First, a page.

I stand at the front door staring out into the sleet and the darkness long after Ocean’s figure has disappeared from sight before I reluctantly shut it and trail into the kitchen, stomach far too knotted up to want any food at all.
When I enter the kitchen, it contorts fiercely, and my heart is punctured to a halt.
Steve’s sitting in his usual seat, expression grey and weary. Mom is dishing out leek and potato pie. Mikey is sitting tensely in his seat, twiddling his fingers.
And Gerard is sitting unsteadily in the seat I’ve become accustomed to seeing empty over the past couple of weeks, a startlingly real full stop of black punctuating the atmosphere of the room. He’s staring emptily at the plate in front of him, pupils blacker than ever, ugly mirrors reflecting my own misery. His face is even paler than it looked earlier today, hidden behind dishevelled black hair, and under the table I can see him clutching a half-drunk bottle of vodka with trembling hands.
I feel as though my lungs are useless. My heart’s beating so fast I feel sick, dizzy, lost. I want to turn around and run, but they’ve all seen me now, apart from Gerard himself who’s tracing wobbly circles on the tabletop with a shaky finger, frayed hair falling across his line of vision.
If it wasn’t for the smallest of smiles Mikey shoots me, I think I would have made a break for it. But it’s such an innocent, sadly reassuring kind of smile that I can’t bring myself to betray it. Feeling half as though I’m part of some kind of nightmare, I shakily make my way to my seat and sit down opposite Gerard.
He doesn’t even falter, not even when Steve says “Hello, Frank.” He doesn’t seem aware of my presence at all- but maybe he’s not really aware of anybody’s presence. He looks lost in his own world of alcohol and late nights and self-destruction.
“Pie, honey?” Mom asks gently, making me jump. I don’t respond, but she serves me some anyway before sitting down herself.
The deafeningly silent clink of knives and forks is excruciating.
Gerard doesn’t even pick up his knife and fork. They lay, useless, by his untouched plate as he continues to trace his index finger in uneven circles on the tabletop, sometimes overbalancing slightly and having to catch himself on the side of the table. I can taste the smoke and alcohol from his tired breaths that ruffle his already messy hair, and I know from their potency that they’re more important than a pulse to him these days. I haven’t been so close to him since that night, and I hadn’t fully realised the extent to which he had fallen. It’s really like he’s not there anymore, and it hurts my heart more than I can bear to watch him looking so dead when I know he’s really alive.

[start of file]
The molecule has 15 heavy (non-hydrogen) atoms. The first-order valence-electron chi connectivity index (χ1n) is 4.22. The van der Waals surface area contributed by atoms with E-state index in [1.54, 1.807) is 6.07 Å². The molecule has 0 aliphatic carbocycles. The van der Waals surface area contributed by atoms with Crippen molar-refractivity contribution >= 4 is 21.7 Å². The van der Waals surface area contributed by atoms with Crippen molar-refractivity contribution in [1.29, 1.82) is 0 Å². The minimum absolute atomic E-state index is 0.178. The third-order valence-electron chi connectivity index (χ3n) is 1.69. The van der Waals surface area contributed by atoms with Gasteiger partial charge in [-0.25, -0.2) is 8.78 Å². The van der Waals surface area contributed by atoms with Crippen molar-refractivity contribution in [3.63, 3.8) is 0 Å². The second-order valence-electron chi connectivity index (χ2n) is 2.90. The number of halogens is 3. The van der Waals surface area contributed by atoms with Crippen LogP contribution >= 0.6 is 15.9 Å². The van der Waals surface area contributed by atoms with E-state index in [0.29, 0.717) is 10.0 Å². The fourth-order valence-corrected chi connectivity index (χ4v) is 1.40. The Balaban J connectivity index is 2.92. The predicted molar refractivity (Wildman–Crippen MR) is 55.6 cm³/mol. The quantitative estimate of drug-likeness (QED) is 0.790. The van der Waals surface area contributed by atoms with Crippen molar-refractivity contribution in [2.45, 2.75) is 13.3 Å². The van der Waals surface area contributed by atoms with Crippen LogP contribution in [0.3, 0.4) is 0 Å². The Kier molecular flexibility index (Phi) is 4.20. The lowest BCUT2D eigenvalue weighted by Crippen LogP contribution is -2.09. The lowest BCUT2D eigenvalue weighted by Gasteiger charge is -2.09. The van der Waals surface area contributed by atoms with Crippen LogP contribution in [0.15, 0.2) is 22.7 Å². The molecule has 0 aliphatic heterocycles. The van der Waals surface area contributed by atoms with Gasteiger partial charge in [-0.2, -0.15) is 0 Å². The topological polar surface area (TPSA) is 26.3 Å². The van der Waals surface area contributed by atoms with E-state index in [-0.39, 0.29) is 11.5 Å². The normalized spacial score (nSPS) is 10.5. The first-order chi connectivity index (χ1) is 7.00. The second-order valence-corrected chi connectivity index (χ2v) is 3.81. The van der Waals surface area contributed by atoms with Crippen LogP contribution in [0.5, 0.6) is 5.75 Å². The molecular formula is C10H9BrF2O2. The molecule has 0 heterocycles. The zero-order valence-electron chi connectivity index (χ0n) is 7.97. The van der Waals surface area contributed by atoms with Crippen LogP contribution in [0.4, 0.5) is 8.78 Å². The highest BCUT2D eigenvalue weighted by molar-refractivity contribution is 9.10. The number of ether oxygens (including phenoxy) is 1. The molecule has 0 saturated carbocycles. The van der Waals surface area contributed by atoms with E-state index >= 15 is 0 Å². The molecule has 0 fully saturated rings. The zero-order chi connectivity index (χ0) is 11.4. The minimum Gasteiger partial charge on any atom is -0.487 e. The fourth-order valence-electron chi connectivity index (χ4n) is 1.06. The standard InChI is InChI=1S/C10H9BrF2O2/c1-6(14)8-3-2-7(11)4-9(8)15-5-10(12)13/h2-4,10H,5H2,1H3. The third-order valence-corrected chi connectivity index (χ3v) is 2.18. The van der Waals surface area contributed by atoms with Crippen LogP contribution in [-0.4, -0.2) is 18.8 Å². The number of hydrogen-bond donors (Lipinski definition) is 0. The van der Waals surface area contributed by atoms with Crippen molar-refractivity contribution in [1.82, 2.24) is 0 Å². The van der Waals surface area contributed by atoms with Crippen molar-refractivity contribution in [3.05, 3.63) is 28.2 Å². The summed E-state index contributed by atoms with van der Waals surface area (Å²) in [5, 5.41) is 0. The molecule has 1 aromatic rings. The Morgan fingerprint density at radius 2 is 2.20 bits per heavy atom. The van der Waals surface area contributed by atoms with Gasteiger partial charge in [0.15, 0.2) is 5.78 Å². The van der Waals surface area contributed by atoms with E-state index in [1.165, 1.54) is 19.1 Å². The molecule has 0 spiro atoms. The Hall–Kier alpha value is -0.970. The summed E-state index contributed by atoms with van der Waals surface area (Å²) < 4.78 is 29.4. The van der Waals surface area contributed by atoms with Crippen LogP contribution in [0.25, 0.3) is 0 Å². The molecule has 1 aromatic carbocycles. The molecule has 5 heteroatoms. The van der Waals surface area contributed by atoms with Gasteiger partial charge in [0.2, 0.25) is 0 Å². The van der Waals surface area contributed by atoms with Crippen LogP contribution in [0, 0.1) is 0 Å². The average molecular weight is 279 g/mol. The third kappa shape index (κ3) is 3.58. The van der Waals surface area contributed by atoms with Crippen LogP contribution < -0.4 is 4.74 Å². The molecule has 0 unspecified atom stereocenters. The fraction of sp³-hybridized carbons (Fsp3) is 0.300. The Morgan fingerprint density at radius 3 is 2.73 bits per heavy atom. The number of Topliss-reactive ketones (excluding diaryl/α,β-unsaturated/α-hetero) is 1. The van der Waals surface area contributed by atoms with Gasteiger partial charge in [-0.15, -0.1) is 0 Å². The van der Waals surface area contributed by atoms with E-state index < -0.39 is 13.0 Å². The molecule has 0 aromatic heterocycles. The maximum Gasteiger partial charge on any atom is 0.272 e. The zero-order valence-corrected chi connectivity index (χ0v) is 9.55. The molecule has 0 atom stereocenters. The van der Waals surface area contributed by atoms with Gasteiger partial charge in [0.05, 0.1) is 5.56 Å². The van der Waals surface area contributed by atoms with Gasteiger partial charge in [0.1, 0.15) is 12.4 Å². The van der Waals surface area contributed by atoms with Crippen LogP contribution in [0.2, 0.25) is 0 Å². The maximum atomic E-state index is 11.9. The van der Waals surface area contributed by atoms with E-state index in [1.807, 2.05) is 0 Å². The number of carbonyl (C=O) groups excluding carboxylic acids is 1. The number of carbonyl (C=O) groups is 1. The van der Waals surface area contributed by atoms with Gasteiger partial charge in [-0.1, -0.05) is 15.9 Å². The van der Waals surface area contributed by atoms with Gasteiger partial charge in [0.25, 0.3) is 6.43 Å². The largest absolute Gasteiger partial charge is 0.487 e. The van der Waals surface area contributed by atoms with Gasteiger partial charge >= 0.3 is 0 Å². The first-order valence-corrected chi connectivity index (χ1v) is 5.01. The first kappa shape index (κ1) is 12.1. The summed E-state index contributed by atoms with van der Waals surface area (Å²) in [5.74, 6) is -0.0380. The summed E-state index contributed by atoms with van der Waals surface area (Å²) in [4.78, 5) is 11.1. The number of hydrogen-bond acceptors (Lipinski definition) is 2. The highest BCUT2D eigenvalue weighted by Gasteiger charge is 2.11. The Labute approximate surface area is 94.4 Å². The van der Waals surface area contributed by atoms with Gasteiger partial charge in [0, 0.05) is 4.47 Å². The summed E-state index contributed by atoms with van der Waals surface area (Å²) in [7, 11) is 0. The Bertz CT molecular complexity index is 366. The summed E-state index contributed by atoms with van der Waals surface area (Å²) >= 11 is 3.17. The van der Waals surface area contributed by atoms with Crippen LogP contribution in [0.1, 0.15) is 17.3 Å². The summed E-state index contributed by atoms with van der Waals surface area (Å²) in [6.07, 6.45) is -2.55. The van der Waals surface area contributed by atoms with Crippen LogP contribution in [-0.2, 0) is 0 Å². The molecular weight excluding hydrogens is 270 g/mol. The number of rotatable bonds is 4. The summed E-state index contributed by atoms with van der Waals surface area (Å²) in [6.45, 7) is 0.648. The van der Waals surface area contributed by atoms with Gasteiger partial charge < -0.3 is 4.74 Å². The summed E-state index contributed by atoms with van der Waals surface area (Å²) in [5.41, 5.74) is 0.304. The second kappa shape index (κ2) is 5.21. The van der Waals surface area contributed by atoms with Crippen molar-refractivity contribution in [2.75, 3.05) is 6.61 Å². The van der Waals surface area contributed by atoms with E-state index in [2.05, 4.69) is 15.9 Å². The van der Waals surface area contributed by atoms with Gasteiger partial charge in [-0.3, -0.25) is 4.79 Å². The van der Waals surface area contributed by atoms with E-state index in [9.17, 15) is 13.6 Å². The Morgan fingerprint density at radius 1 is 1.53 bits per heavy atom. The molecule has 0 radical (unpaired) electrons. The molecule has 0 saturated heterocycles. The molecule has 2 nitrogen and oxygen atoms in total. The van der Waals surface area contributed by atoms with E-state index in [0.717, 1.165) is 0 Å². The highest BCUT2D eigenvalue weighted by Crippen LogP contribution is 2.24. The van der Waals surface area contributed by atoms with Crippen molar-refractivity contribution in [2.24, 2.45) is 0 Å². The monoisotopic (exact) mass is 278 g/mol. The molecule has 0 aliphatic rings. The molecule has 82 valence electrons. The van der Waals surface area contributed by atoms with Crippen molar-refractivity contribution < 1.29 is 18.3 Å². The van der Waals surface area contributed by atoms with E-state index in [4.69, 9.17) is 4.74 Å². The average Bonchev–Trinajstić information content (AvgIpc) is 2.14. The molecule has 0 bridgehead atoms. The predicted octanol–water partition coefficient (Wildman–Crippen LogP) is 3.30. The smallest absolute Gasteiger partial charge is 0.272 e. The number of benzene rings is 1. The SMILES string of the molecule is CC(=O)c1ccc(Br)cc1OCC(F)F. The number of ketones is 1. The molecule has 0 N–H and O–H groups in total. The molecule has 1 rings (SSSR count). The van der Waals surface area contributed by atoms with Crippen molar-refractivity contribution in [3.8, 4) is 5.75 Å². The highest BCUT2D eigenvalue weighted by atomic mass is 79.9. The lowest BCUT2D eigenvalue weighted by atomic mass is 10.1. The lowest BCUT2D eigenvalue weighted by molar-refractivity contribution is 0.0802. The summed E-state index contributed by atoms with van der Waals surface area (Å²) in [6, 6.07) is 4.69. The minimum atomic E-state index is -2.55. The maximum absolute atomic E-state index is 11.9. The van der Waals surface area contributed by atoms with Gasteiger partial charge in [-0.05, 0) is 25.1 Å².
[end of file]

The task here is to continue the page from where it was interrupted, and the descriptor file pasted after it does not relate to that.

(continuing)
Or maybe he’s not anymore.
“Isn’t it nice to sit down all together?” Steve says hesitantly, putting down his knife and looking anxiously up at us all.
Neither Mikey nor I say anything, but Gerard lets out a hollow little laugh without looking up at all. The sound is bleak and mirthless, and it makes my blood go numb in my veins.
“Look, I know today hasn’t been great for any of us,” Steve starts nervously, taking an unnecessarily large gulp of water and setting down his knife and fork. “But I’m hoping tomorrow will change that. I had another call from the school today, after the first one.” He glances at Gerard who doesn’t act as though anyone’s said anything. “Well, anyway, Mr. Hallow is back from his break, so you boys have your lessons as usual tomorrow second lesson.”
Panic hits me like a wall. I hear an unmusical clatter, and dimly realise that I’ve dropped my knife and fork onto my plate. Breathing is suddenly painful, making my lungs sear and my stomach twist as I stare at Steve, horror filling up my blood.
“I’m not going,” Gerard doesn’t sound defiant the way I would have expected. He sounds almost scared, desperate like I feel. “No fucking way.” His voice is rusty, as though he’s not used to using it, but it’s painstakingly clear.
“Language, Gerard,” Steve says tiredly, setting down his glass. “And yes, you are. Mr. Hallow is really determined about you, he thinks you’re really talented, and he’s prepared to put all this attitude aside and give you another chance. This is your last chance to make some effort here, Gerard.”
“I’m not fucking going!” Gerard says, louder this time. He’s clenched his trembling hands into fists and is staring furiously at Steve, breathing fast. I can see the same panic that’s choking me colouring the lifeless pallor of his cheeks.
“Well, I’m afraid you are- unless you want to go back to live with your mother, Gerard. I can’t take anymore of this destructive behaviour. I need you to do at least something in the right direction, to show you’re willing.” Steve says firmly.
“You can’t send me back!” Gerard cries wildly, knocking his glass to the floor with a smash. He doesn’t seem to notice, just stares at Steve in horror.
“Dad…” Mikey cuts in, eyes imploring and agonised, but Steve carefully avoids them, staring down at his unfinished meal.
“I don’t want to do that either, Gerard, but your behaviour is becoming completely unacceptable. I don’t know what else to do,” Steve says desperately. “It’s just one lesson. Half an hour, just to show you’re willing to give life here a bit of effort.”
“I won’t go, I can’t,” Gerard blurts uncontrollably.
“Well if you don’t, I mean what I said about sending you back to live with your mother,” Steve says quietly but firmly.
Gerard stands up, swaying dangerously.
“I’m going out,” he slurs, stumbling past Steve’s chair and towards the door.
“You can’t go out like this, Gee!” Mikey cries desperately. “You’re drunk.”
“I’m aware. And I intend to get much drunker,” Gerard shouts. He falls out into the hall. There’s a loud crash, and then the front door slams shut, leaving the silence alone to fester into horrible possibilities.